(Toronto and New York) Stocks fell Thursday as investors refocused on the threat of runaway inflation and economic hardship that will result from rising interest rates to levels not seen in more than 10 years, resuming a move to the downside has already sent Wall Street into a bear market.
Updated yesterday at 23:10
The S&P 500 fell 3.3%, part of a global pullback that also saw European stocks post sharp falls. With Thursday’s drop, the S&P 500 is now nearly 24% below its Jan. 3 high and on track for its worst quarter since 2008, when the economy was devastated by a global financial crisis.
Europe’s Stoxx 600 index fell 2.5%, its seventh drop in eight days, and the same was true of London’s FTSE 100, which lost 3.1%.
Thursday’s drop came a day after the Federal Reserve (Fed) announced its biggest rate hike in decades, a sign it is ready to inflict some economic pain to rein in inflation while other central banks follow suit. . The Bank of England announced its fifth consecutive interest rate hike on Thursday, and Switzerland’s central bank raised its interest rate for the first time in 15 years, a move more aggressive than many expected.
Central banks are raising borrowing costs to discourage spending, whether on new homes or car loans, but the move is also slowing economic growth and threatening corporate profits.
Interest rates are rising rapidly along with the Federal Reserve’s key rate, which is now in a range of 1.5% to 1.75% from almost zero in March. Average mortgage rates have nearly doubled this year, rising from just over 3% to around 5.8% on Thursday. This is the highest level for 30-year fixed mortgages since 2008, according to Freddie Mac.
As a result, shares of homebuilders such as KB Home and Lennar fell. On Thursday they were down 8% and 6.5% respectively, losses that have seen them fall more than 40% since the beginning of the year.
And government bond yields, which support borrowing costs across the economy, are rising sharply this year as the central bank raises rates. On Thursday, the yield on 10-year Treasury bills was 3.2%, a level not seen in more than 10 years.
The Toronto Stock Exchange also falls
The S&P/TSX Composite Index on the floor of Toronto lost 607.50 points, or more than 3%, to end the session with 19,004.06 points. It is now down 24% compared to the beginning of the year.
“For me, it’s about the Federal Reserve,” said Allan Small, an analyst at IA Private Wealth Management.
Fears about the rising cost of borrowing and its knock-on effect, starting with the housing market, weigh on a variety of indices. Meanwhile, concerns continue to mount over whether the US central bank’s rate hikes will address problems caused, in large part, by factors largely outside its control, he said.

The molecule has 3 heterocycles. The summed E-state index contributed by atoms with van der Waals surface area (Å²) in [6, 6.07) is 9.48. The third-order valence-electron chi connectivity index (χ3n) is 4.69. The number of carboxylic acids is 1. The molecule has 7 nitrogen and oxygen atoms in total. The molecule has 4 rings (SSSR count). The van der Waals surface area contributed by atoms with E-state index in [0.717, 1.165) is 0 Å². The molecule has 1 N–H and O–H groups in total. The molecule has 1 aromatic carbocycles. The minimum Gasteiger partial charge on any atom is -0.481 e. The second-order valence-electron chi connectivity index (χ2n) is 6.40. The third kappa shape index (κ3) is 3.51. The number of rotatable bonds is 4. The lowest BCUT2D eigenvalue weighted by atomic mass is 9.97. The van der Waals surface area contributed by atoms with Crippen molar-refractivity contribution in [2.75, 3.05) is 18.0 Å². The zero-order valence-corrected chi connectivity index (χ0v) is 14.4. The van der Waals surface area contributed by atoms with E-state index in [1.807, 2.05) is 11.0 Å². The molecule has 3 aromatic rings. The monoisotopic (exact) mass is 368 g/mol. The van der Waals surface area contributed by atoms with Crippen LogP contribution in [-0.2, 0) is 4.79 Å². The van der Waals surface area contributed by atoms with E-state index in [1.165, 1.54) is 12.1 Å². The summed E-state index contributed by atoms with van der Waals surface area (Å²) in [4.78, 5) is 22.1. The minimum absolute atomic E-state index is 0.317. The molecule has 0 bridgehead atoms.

“At the end of the day, I don’t think the fact that the Fed is hiking so aggressively will do anything for inflation, at least not yet,” Small said. Hence the even greater pessimism about economic stability.
Recovery could be delayed
Analysts say the stock market is unlikely to recover until there are clear signs that inflation is starting to come under control, which would ease pressure on the Fed to quickly raise rates. Stocks rose briefly in late May, ending a seven-week losing streak when data appeared to show consumer price inflation had peaked, but selling resumed last week after a A new consumer price index report will show inflation picked up again, jumping 8.6% in May from a year earlier.
“Continuous inflation could kill the stock market,” said Edward Moya, senior market analyst at OANDA, noting that rising food, energy and housing prices are a burden on businesses and consumers. .
Fed Chairman Jerome Powell stressed at a news conference on Wednesday that causing a recession was not part of the central bank’s plan, but economists are skeptical.
Analysts at Deutsche Bank, for example, have said the central bank is “too optimistic” in believing it can control inflation without causing a recession.
“Until it is clear that the United States has experienced a spike in inflation, concerns about the path of the Fed’s hikes are likely to subside significantly,” Jane Foley, a strategist at Rabobank, wrote in an email. “Meanwhile, market sentiment is likely to remain subdued. »
Revisions to economic forecasts are coming in fast. Economists at IHS Markit, for example, now say that US gross domestic product probably grew at an annual rate of 0.8% in the second quarter. Just last week, they were forecasting 2.4% growth.
with the Canadian press
This article was originally published in the New York Times.
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